Wednesday, January 4, 2017

Greg Sargent: Trump 'lies' and "news organizations should say so"

Greg Sargent, writing at the Washington Post’s Plum Line, says Yes, Donald Trump ‘lies.’ A lot. And news organizations should say so. Selected snippets follow.

With Trump set to take control of the presidency, media figures are currently engaged in a spirited debate over how to handle the Trump administration’s approach to the news media, now that it looks likely he will continue employing the unprecedented levels of dishonesty he wielded to great effect during the campaign.

The early returns in this debate are not encouraging. In fact, they suggest that we in the news media are simply unprepared for the challenges the Trump presidency will pose to us. I’ve already tried to argue that news orgs are needlessly helping Trump’s use of unverified claims result in precisely the headlines he wants.

Now here’s yet another data point. On “Meet the Press,” Chuck Todd pressed Wall Street Journal editor in chief Gerard Baker on whether his paper would call out Trump’s lies for what they are, as other news orgs have been doing with more regularity. Baker’s response is worth quoting in full, because it should go into the time capsule for future generations to ponder in puzzling out what happened in this country at the outset of the 21st century:

I’d be careful about using the word, “lie.” “Lie” implies much more than just saying something that’s false. It implies a deliberate intent to mislead. … when Donald Trump says thousands of people were on the rooftops of New Jersey on 9/11 celebrating, thousands of Muslims were there celebrating, I think it’s right to investigate that claim, to report what we found, which is that nobody found any evidence of that whatsoever, and to say that.

I think it’s then up to the reader to make up their own mind to say, “This is what Donald Trump says. This is what a reliable, trustworthy news organization reports. And you know what? I don’t think that’s true.” I think if you start ascribing a moral intent, as it were, to someone by saying that they’ve lied, I think you run the risk that you look like you are, like you’re not being objective.

And I do think also it applies — this is happening all the time now, people are looking at Donald Trump’s saying and saying, “This is false. It’s a false claim.” I think people say, “Well, you know what? Hillary Clinton said a lot of things that were false.” I don’t recall the press being quite so concerned about saying that she lied in headlines or in stories like that.

This is stunning stuff. Baker has fallen for the false equivalence schtick hook, line, and sinker. I will repeat: PolitiFact studied over 200 statements from each candidate and found 71% of Clinton’s to be true but 70% of Trump’s to be false. That is not equivalence. Moreover, Baker has bought into the bogus fear that stating the truth will make journalists less than objective. Sargent continues.

The comparison to Clinton is silly. Trump lied far more often, and far more egregiously, than Clinton did. Not only that, unlike Clinton, most of the time Trump’s campaign felt no obligation whatsoever to back up his claims when they were called out as false. And to a far greater degree, Trump would simply continue repeating those lies after they’d been exposed. It is the nature of Trump’s dishonesty — the volume, ostentatiousness, nonchalance, and imperviousness to correction at the hands of factual reality — that became the issue. (See The Post fact-checking team’s deep dive into this phenomenon for all the evidence you need.) (Scriber: Check out Sargent’s post for the many links to supporting documents in this paragraph.)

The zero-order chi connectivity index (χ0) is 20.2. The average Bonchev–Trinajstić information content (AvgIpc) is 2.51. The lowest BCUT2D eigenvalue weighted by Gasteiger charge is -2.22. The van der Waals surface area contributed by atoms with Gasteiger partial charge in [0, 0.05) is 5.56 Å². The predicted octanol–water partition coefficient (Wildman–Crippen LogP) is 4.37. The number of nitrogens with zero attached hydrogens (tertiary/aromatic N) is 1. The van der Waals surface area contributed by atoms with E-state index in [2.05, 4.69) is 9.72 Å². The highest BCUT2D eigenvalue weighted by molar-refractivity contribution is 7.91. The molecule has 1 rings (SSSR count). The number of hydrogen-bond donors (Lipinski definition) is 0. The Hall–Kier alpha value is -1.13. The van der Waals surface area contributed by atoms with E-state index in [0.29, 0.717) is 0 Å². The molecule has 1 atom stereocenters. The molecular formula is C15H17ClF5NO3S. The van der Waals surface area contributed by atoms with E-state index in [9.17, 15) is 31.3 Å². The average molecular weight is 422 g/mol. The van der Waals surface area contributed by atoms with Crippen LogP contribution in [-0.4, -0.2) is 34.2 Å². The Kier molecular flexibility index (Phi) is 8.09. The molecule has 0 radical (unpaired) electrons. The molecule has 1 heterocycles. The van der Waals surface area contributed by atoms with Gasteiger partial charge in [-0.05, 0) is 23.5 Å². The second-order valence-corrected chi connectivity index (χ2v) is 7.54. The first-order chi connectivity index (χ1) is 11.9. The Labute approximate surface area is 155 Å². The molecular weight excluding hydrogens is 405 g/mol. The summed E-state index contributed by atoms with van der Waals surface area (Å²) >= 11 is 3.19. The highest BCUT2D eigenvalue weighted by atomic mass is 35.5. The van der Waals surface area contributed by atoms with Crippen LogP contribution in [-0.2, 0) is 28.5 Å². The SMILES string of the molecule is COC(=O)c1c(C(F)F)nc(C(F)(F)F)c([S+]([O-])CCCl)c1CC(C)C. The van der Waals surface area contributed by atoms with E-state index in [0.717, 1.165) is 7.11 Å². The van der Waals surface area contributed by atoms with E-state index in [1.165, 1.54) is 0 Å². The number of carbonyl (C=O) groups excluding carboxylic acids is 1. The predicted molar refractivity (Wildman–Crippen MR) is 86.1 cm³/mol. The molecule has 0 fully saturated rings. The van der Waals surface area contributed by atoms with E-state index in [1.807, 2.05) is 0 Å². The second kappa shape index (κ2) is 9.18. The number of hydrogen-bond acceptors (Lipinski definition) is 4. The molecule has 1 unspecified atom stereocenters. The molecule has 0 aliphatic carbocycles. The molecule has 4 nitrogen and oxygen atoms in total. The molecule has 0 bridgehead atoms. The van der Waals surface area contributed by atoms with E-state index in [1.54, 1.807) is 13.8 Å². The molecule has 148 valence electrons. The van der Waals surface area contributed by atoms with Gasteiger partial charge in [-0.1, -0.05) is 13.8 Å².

This gets at why Baker’s response is so worrying: It suggests an unwillingness or an inability to entertain the possibility that we may be looking at something new and different here. Take the example that Baker himself chose: Trump’s claim that “thousands and thousands” of American Muslims celebrated 9/11. This was not some casual falsehood — this lie was key to a months-long campaign of vilification and scapegoating of Muslims that in turn was central to his broader appeal. As Glenn Kessler pointed out at the time, Trump repeatedly refused to entertain any evidence to the contrary even when it was directly presented to him. Indeed, his campaign team responded to media efforts to present that contrary evidence by accusing the media of covering up the truth.

New York Times Executive Editor Dean Baquet has come closer to getting this right, pointing out that we must label Trump’s lies as such because he has shown a willingness to go beyond the “normal sort of obfuscation that politicians traffic in.” Writer Masha Gessen has gone even further, suggesting that Trump’s approach to information — or disinformation — looks like a hallmark of Putinesque autocratic rule, in which the autocrat is trying to “assert power over truth itself,” and convey the message that his “power lies in being able to say what he wants.” We don’t yet know if this will prove an accurate description of Trump’s approach as President. But given the authoritarian tendencies we’ve already seen from Trump, it seems like we should at least be on guard for this possibility. Baker’s nonchalance suggests a lack of preparedness for what we may be facing.

That is scary. If the media is merely a stenographic echo chamber for Trump’s tweets then our democracy will have been sabotaged by the very institution that has the duty of protecting it. If "you will know the truth, and the truth will set you free.”, then what if there is no one willing to tell the truth?

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